Date of Award


Degree Type


Degree Name

Doctor of Philosophy


Faculty of Community Services, Education and Social Sciences

First Advisor

Associate Professor Andrew Taggart

Second Advisor

Dr Ken Alexander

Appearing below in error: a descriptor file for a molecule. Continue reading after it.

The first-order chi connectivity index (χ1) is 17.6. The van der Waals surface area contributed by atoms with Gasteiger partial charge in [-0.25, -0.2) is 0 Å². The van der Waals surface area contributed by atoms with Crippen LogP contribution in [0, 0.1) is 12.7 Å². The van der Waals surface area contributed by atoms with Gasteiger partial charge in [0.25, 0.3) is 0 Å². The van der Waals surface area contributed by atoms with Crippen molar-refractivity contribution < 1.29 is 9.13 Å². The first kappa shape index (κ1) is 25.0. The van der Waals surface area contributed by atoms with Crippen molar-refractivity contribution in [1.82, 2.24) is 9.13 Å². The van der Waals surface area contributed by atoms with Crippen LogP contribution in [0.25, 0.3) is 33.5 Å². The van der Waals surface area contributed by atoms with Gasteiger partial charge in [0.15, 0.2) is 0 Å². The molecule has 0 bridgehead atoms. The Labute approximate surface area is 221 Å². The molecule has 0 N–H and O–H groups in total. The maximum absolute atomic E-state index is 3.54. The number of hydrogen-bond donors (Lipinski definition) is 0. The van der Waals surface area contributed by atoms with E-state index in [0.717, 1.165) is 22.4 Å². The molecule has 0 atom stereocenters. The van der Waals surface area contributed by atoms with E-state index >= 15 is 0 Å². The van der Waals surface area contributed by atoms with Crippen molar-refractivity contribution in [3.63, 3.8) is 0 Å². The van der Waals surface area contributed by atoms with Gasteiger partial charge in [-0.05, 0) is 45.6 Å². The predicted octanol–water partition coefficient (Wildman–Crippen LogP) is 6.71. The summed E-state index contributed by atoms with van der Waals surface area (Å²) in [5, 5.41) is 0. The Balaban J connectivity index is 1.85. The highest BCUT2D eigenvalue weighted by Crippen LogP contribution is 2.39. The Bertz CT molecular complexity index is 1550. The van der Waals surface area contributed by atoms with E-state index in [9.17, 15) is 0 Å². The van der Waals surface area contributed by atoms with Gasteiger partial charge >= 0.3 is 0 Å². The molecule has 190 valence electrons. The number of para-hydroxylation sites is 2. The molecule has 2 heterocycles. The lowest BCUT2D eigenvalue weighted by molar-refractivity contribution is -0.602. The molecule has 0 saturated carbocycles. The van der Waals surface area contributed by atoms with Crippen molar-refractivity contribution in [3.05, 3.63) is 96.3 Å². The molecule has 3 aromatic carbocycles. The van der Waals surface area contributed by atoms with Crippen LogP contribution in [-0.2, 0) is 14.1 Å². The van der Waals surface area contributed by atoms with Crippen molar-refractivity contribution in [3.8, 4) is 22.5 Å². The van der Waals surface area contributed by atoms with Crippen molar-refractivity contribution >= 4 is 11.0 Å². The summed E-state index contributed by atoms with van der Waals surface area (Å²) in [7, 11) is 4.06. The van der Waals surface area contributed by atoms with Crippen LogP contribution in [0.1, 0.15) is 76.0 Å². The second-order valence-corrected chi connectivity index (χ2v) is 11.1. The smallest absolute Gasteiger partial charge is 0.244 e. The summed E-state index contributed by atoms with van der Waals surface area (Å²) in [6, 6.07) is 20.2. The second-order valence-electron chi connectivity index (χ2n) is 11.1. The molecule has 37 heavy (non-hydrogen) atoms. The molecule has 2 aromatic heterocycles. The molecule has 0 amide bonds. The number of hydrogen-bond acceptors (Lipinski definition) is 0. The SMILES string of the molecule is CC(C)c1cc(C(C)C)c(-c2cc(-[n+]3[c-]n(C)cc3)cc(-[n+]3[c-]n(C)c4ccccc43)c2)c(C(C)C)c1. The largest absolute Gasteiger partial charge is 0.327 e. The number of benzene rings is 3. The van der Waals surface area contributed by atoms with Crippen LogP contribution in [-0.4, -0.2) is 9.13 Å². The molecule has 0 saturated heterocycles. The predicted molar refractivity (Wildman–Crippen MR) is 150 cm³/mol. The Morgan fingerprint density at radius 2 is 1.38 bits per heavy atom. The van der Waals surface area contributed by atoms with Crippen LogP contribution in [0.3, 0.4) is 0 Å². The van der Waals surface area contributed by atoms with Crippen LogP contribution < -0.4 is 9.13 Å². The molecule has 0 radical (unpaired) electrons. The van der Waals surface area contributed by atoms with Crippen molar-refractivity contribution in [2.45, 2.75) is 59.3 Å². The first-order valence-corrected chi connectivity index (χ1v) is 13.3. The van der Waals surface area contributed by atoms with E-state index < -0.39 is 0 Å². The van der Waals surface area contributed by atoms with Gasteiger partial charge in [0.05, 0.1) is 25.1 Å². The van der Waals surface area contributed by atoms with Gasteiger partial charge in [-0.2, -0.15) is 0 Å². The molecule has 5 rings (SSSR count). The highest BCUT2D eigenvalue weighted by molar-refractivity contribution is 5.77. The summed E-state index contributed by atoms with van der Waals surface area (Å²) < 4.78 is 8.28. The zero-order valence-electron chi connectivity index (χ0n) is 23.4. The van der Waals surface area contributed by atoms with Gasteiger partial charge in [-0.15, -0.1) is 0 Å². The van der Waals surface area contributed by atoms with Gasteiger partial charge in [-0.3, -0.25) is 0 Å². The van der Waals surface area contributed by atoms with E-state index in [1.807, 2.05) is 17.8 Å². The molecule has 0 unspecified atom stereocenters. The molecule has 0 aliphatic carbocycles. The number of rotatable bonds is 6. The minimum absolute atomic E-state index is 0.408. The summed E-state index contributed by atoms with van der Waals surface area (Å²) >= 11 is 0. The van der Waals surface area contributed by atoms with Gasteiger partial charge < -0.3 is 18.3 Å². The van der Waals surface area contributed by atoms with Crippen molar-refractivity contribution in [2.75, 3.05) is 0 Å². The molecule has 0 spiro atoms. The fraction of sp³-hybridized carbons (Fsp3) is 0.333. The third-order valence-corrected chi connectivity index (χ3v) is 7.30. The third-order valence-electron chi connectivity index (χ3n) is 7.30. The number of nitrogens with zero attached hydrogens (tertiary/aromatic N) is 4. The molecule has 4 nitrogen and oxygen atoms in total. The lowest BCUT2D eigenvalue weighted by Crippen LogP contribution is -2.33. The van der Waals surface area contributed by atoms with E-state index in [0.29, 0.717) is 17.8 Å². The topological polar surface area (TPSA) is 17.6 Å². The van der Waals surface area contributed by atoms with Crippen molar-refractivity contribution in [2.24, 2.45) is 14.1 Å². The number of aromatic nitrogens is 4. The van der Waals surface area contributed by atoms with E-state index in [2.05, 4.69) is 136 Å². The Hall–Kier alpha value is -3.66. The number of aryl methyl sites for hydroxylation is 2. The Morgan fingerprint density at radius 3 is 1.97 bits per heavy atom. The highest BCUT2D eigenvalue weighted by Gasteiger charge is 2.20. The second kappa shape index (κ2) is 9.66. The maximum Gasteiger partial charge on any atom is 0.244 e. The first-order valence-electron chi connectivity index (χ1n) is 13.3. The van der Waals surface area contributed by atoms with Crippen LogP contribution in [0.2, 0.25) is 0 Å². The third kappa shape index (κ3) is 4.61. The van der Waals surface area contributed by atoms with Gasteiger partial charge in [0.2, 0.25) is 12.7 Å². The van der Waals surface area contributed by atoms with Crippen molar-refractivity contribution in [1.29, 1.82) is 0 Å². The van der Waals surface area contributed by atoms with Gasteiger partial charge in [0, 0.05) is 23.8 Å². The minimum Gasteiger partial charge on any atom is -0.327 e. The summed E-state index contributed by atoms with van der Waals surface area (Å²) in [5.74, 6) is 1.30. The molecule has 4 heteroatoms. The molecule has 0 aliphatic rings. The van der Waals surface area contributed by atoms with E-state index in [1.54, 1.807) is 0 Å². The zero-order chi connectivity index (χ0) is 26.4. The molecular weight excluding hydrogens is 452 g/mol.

This study investigates physical education (PE) teachers' perceptions of quality teaching as related to their teaching activities in junior secondary schools in Nigeria. The study also investigated how the perceived teaching quality of the teachers matched their teaching practices and the feasibility of supporting quality teaching in these schools. The research is underpinned by a conceptual framework, which identified quality teaching as an educational process influenced by the curriculum, teacher effectiveness, teacher reflection and belief systems, and teacher development process designed to enhance students' learning. The study incorporated a descriptive survey and interpretive case study for data collection. A pilot study, which involved ten PE teachers (not included in the study) trial tested the research instruments constituted phase one of the study. Initial data collected during phase two of the study, involved surveying all 60 PE teachers in the two Local Education Districts comprising 29 secondary schools. The survey data were analysed with descriptive statistics and some measures of association were applied to give a general picture of the PE teachers’ views about quality teaching. An analysis of curriculum documents complimented phase two of the study. Phase three involved an in-depth case study involving six teachers from six different schools. They were interviewed, observed and engaged in informal discussions that determined their views of quality teaching allowing comparison of their views with their teaching actions. Data collected were inductively analysed employing a thematic cross-case analysis process. Survey results suggested that teachers perceived quality teaching as a multidimensional teaching process that enhanced student learning. The two major themes of their quality teaching descriptions centred on effective teaching incorporating the achievement of lesson objectives, and pedagogical content knowledge (PCK). The teachers rated highly all Organisation for Economic Cooperation and Development's (OECD) dimensions of quality teaching and did not discriminate between the five dimensions. They viewed these dimensions: curriculum knowledge, pedagogic skills, reflection, commitment, and managerial competencies, as important and necessary ingredients for achieving quality teaching. The survey indicated that majority of the teachers considered physical education as a recognised subject and well regarded in their schools. The documents analysis of the study indicated that both the National and State curriculum documents constituted a highly prescriptive form of teacher control in terms of their strict adherence to their uses. A number of problems were identified as impeding the teacher's teaching quality; these were categorised into three areas of self, general resources and workplace conditions. The case study findings indicated that the six teachers' views about quality teaching reflected those of the survey teachers. Messrs Senator and Suru focussed their rhetoric of quality teaching on achievement of lesson objectives through effective teaching, while Ms Toyin, Ms Lilian, Ms Ayodeji and Mr Tony highlighted pedagogical content knowledge, and Ms Lilian combined achievement of lesson objectives with the PCK construct. When the teachers' rhetoric was compared with their teaching practices, a number of inconsistencies were recorded. Findings indicated that most teachers had little sense of transferring their perceptions of quality teaching to their practical PE lessons. The theory lessons observed indicated elements of teaching quality with teachers' rhetoric at times matching their practices. With the exception of two of the six teachers' observed practical lessons that fared better, other teachers suggested to implement quality teaching in their practical classes, which in most cases did not measure up. The study revealed that the teaching context did not support quality teaching. The two major problems impeding quality teaching were inadequate teaching resources and large class sizes. All teachers reported that they achieved quality in their teaching and that the results of their students in the various assessments and examinations, which were mostly knowledge based, reflected the achievement of quality' teaching. The study recommends that teachers should be empowered in the choice of PE content and set expectations realistic to the limiting teaching contexts. Teaching activities that support higher levels of students' involvement are necessary if quality teaching is to be achieved. Considerations to outcomes-based education should be given and the use of student-centred pedagogy by teachers. Further investigations were suggested in the areas of intervention programmes for PE teachers, production of cheap teaching resources and refocussing professional development efforts in both in-service and pre-service programmes.

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